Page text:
Chicagoans say the biggest thing missing from public budget meetings is the mayor

Chicagoans say the biggest thing missing from public budget meetings is the mayor
A 45th ward resident put this chair and sign out at last night's community budget hearing, noting the mayor's absence and his cancellation of the city's traditional community budget hearings. Photo credit: Megan Cottrell

Anna Klocek was glad to see so many people gathered at a community meeting on the city’s budget,  but she felt one person was missing.

Klocek went over to the corner of the room, pulled out an empty chair, threw a grey satiny blanket over it and sat a poster in the empty seat.

It pictured Mayor Rahm Emanuel as the “Rahmfather” in a movie-poster parody titled “Rahm Emanuel ‘The Transparent.'”

The room broke out into laughter and then applause.

Many of the other participants at the hearing echoed Klocek’s concern and called for more transparency from the Emanuel administration in the budget process.

“He is shutting out the public from the budget process,” said Stanley Polk, a janitor at O’Hare airport, who attended at the Monday evening meeting. “That is not right.”

The meeting was hosted by the members of the City Council who call themselves the “progressive caucus.” The event was the first of three planned after the group learned the mayor would not be holding any public meetings on the city’s budget this year.

“Traditionally, the mayor would host three public hearings with his cabinet to give Chicagoans the opportunity to testify and weigh in on the city’s priorities. But this year, Mayor Emanuel is forgoing those public hearings,” said progressive caucus member  and 32nd Ward Alderman Scott Waguespack. “The Chicago City Council progressive caucus is going forward with the community hearings anyway, because we believe it is critical that we include the voices of Chicago residents in this process.”

Six aldermen attended the panel, including 2nd ward Alderman Bob Fioretti, who said Chicagoans should have the opportunity to be heard when it comes to spending their tax dollars.

“This administration has shut out the public and the taxpayers,” said Fioretti.

The mayor’s press office did not respond to questions on why Emanuel will not be holding public hearings on the 2013 budget. He had public discussions last year, but this year he’s having smaller roundtable discussions with some residents.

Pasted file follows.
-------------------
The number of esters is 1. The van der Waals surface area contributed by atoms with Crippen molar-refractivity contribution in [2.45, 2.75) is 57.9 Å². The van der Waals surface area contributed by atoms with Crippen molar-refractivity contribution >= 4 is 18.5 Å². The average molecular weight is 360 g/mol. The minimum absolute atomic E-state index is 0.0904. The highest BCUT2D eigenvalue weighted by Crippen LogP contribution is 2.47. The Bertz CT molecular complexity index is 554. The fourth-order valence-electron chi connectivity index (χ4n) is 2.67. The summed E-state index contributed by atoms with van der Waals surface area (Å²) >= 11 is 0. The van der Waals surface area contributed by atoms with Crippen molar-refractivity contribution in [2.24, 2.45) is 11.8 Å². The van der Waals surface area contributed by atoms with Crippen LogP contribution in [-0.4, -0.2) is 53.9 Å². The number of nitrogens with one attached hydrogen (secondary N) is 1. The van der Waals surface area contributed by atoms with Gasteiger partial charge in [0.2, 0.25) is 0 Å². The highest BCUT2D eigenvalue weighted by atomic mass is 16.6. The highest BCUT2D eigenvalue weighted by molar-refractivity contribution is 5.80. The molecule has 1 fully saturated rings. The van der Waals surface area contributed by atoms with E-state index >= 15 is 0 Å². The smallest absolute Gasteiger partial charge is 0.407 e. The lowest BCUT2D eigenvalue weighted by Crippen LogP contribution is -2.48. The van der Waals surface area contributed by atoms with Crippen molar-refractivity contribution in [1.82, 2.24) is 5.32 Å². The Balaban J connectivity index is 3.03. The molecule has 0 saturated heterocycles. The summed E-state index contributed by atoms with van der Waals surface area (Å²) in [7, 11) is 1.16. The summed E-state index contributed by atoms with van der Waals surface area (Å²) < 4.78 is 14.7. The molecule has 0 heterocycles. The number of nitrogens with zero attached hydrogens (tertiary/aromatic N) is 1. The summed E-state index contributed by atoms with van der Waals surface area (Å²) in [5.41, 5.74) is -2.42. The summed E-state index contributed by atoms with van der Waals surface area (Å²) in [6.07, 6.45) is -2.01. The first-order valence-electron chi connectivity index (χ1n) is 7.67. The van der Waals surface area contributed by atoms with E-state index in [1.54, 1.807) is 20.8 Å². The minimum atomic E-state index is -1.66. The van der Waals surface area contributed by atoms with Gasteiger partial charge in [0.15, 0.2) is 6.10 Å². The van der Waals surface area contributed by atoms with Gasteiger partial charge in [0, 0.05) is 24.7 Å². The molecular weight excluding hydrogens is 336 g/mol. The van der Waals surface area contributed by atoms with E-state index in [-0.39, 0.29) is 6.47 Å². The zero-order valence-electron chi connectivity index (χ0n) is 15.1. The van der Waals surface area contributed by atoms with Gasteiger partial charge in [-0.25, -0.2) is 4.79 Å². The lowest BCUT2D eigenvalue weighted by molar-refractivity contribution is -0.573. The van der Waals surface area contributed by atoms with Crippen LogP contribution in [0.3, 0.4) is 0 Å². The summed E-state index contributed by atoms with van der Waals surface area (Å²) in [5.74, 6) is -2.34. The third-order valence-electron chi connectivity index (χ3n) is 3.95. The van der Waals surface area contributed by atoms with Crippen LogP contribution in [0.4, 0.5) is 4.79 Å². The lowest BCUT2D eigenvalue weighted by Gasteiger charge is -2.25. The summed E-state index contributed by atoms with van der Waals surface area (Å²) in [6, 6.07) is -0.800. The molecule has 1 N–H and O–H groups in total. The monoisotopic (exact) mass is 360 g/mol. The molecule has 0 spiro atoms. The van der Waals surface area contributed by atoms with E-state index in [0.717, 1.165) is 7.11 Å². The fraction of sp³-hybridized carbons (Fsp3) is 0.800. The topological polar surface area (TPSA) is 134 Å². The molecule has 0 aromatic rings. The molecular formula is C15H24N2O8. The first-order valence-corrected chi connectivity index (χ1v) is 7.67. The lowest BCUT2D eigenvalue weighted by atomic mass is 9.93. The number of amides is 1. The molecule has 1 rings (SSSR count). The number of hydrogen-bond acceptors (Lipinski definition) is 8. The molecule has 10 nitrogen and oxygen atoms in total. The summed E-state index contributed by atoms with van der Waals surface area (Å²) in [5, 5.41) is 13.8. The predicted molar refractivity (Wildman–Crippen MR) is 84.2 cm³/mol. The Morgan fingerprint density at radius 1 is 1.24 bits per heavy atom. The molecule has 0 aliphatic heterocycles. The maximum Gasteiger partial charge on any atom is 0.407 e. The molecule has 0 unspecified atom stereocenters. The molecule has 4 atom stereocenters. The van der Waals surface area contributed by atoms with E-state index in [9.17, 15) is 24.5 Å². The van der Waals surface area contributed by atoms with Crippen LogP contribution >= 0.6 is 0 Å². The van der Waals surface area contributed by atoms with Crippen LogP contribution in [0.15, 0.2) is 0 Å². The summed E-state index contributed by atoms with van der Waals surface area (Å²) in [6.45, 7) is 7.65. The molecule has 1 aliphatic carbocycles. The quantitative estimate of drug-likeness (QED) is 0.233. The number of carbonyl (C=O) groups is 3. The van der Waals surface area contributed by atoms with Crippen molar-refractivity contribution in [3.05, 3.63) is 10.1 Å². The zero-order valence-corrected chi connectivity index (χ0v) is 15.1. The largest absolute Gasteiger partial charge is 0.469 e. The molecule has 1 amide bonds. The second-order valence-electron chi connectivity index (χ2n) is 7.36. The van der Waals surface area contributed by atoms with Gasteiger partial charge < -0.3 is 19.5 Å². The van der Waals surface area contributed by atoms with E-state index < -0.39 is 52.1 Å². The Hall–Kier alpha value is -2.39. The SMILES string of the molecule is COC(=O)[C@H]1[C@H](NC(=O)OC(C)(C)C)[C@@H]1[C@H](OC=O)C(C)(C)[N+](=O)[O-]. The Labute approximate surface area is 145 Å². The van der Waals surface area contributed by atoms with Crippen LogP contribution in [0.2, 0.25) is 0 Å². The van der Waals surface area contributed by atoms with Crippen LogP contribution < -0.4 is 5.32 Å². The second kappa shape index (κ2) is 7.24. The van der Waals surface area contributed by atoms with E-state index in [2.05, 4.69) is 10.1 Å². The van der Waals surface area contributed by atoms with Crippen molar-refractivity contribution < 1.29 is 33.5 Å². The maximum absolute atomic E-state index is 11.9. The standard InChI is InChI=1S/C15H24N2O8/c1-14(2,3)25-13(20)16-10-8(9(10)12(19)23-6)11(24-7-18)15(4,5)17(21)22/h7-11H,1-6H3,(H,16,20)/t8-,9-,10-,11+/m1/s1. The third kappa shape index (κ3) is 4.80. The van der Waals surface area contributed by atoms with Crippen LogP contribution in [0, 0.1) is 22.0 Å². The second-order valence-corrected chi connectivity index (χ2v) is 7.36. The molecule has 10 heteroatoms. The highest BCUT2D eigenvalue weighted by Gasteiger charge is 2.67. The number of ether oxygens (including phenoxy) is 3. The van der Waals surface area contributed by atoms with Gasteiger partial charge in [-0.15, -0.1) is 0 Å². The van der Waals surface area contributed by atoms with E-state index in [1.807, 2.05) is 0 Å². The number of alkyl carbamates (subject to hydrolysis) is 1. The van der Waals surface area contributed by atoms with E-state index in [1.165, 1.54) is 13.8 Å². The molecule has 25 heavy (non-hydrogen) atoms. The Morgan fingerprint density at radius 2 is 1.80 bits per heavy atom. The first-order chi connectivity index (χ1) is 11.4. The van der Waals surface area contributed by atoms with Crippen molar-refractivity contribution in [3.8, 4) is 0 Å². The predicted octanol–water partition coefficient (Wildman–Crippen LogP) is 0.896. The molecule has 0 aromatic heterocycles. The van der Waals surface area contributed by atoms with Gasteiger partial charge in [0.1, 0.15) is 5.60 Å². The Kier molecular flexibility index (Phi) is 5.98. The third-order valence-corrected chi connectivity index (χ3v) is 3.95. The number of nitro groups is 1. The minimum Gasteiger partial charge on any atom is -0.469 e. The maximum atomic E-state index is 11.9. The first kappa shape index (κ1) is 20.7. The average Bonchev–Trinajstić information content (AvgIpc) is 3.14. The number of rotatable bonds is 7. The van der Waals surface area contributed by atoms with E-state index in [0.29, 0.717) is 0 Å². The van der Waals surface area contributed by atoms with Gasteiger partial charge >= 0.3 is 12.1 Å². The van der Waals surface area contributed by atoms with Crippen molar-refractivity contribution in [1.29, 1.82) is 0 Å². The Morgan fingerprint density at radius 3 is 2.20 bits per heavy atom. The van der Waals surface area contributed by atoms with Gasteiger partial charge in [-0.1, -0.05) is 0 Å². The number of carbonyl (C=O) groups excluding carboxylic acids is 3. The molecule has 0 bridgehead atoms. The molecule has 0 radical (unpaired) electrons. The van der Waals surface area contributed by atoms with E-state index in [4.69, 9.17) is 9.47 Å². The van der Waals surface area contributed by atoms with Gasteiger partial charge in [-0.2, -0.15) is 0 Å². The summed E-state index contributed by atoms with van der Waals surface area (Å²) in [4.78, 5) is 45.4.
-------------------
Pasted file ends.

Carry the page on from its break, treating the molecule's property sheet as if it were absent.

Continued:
The hearings have been a tradition in the city since Mayor Harold Washington, says Amisha Patel, director of the Grassroots Collaborative, one of the organizers of the event.

“Private conversations are no way to make a public budget,” said Patel. “It’s too bad Mayor Emanuel can’t be bothered with the messiness of democracy.”

Many citizens at the hearing were concerned that the city’s money is benefiting private interests rather than the public good.

“Every budget, we come and there’s a shortfall,” said Frank Coconate, who spoke at the event. “Who do they take it out on? The workers.”

Jorge Martinez, another janitor at O’Hare airport, said that while the mayor has pledged not to raise taxes, he’s increasing fines and fees that fall on working families, while at the same time, eliminating the corporate head tax.

“Why don’t the businesses also pay their fair share of fines and taxes instead of getting breaks of millions of dollars?” asked Martinez, through a translator.

Anne Irving, a resident of Jefferson Park, is worried about what will happen to her neighbors, many of whom are city workers, if privatization continues.

“The more we privatize services, the more my neighbors are going to be out of work,” said Irving.

The progressive caucus will hold two more budget meetings for the public on the West and South sides of the city. The West Side community budget hearing will be at Wells High School, 936 N. Ashland Ave. on Oct. 24 at 6 p.m.. The South Side meeting will take place on Oct. 30 at 6 p.m. at South Shore International High School, 1955 E. 75th St.

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